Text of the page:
Taiwan Versus the Beijing Narrative

 

As a European in Taiwan, I came to understand why the conflict of Taiwan is often misunderstood in the West. The knowledge about the civil war between the Kuomintang and Communists, resulting in the retreat of Chiang Kai-shek and his troops to the island, is not widely known. The implications of the term “One China,“ therefore, leaves many Westerners clueless. When Chinese President Xi Jinping deals with the island as if it were a defecting province, as he did at the 19th Communist Party Congress this week, he sounded somewhat legitimate.

 

Surely, Western governments are aware of the complicated situation and the pending threat, but they may feel that their hands are tied. Europe has always looked to the United States of America when it came to supporting Taiwan. Now, with declining support for the values of liberal democracy across the Old World in recent years, as evidenced by the Brexit vote and the rise of far-right xenophobic movements, little compassion is left for a far-away country such as restricted Taiwan. The stance that US President Trump takes on the issue is still unclear.


Prior to the National Day on October 10th, an article was widely shared and discussed on social media. The text claimed that the Chinese military would finally meet the necessities to invade Taiwan by the year 2020. Observers, however, would argue that the Mainland’s military would neither dare nor have the capacity to invade and long-term occupy Taiwan. Alas, that doesn’t mean Taiwan will not see some serious infringement on its liberal democracy. 


For Beijing, Taiwan is a threat because the leader of the Communist Party sells the idea to his followers and the West alike that being Chinese and simultaneously a liberal democrat is impossible: the tradition of Confucianism can only live on in the form of the one-party state. Mr Xi Jinping’s fight against corruption and moral misconduct needs to be seen as him catering to the narrative that he has deployed during his first term as president of the People’s Republic of China: emerging to the very top is only possible by applying the highest ethical standards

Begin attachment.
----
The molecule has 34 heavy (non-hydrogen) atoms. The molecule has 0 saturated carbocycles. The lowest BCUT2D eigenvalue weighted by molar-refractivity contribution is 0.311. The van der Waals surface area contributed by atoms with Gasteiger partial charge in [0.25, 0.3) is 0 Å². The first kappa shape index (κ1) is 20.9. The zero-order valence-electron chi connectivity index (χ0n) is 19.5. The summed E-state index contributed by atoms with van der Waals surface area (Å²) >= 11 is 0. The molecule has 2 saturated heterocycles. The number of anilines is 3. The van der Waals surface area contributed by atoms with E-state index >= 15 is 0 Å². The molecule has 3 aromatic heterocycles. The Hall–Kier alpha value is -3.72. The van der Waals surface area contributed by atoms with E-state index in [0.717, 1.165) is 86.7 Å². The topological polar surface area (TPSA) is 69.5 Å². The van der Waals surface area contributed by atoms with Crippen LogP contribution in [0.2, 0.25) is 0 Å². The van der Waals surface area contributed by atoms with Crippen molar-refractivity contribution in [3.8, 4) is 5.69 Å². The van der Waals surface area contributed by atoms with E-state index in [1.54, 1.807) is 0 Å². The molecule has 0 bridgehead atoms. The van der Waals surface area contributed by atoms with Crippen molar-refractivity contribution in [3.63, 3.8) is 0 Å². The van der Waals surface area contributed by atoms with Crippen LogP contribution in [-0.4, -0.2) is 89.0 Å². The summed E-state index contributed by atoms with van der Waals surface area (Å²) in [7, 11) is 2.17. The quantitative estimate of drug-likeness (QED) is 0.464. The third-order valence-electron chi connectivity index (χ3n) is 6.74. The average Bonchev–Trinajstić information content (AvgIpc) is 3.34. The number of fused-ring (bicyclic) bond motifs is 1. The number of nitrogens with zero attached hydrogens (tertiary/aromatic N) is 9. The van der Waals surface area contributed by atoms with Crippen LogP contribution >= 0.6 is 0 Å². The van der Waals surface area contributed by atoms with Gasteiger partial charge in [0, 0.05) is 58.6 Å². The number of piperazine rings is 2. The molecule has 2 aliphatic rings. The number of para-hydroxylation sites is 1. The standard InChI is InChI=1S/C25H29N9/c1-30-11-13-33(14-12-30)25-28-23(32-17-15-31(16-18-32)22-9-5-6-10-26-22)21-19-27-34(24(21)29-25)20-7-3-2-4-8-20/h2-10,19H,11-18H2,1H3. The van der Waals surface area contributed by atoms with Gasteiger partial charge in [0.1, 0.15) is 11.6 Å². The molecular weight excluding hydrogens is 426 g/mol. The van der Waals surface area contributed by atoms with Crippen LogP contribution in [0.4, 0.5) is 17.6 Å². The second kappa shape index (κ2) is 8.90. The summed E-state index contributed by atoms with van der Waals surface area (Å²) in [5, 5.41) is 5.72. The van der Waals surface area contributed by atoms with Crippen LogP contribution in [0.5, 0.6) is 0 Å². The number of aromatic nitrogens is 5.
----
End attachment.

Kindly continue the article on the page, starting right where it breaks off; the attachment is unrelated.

In the West, where democracy is typically deliberately limited by the rights of individuals or specific groups such as minorities, leaders do not cease to praise the Chinese president (and leaders before him) as visionary, innovative, and thoughtful. What they mean is that, due to the autocratic one-party rule, Beijing is capable of following through with policy ideas – such as tackling climate change – that would take years in a democratic framework.


The existence of Taiwan, however, reminds Mr. Xi Jinping and the West of the existence of a democracy in a Confucian context. As a matter of fact, Taiwan is not the only liberal democracy of the region. It has potentially powerful allies in South Korea and Japan. All three are allies of the United States, and all three have a similar set of interests when it comes to fighting off a power-hungry China.


Yet, for historic reasons, the three have not elaborated on their common policies. And it is doubtful that they will do so anytime soon. Beijing is anything but sad about the disagreements of its democratic rivals across the Sea. In Taipei, Seoul, and Tokyo observers may already be nervous when they anticipate Donald Trump’s visit to China in a few weeks. The US president seems to have been marveling autocratic rulership.


One can only hope that the result of the meeting between these two power-hungry men of dubious mindset and character when it comes to civil liberties and liberal freedoms will not be frightening the three truly democratic countries in the region. As for Taiwan, the leadership and the people should be eagerly trying to strengthen their ties with Western allies and the liberal democracies in South Korea and Japan. For China may not be able or willing to invade the country, but it will also not tolerate any further development of a free and independent society for this may, in the logic of Beijing, inevitably lead onto the street of independence. 


Alexander Görlach is an affiliate professor with the FDR Foundation’s Defense of Democracy Program. He is also a fellow to the Center for Research in Arts, Social Sciences and Humanities (CRASSH) at the University of Cambridge, UK. He’s a senior fellow to the Carnegie Council for Ethics in International Affairs and a senior advisor to the Berggruen Institute. Alex holds a PhD in linguistics and a PhD in comparative religion. He is the publisher of the online-magazine www.saveliberaldemocracy.com and an op-ed contributor to the New York Times. This academic year he is a visiting scholar to National Taiwan University and City University of Hong Kong. This article represents his views alone, not those of the FDR Foundation or other institutions.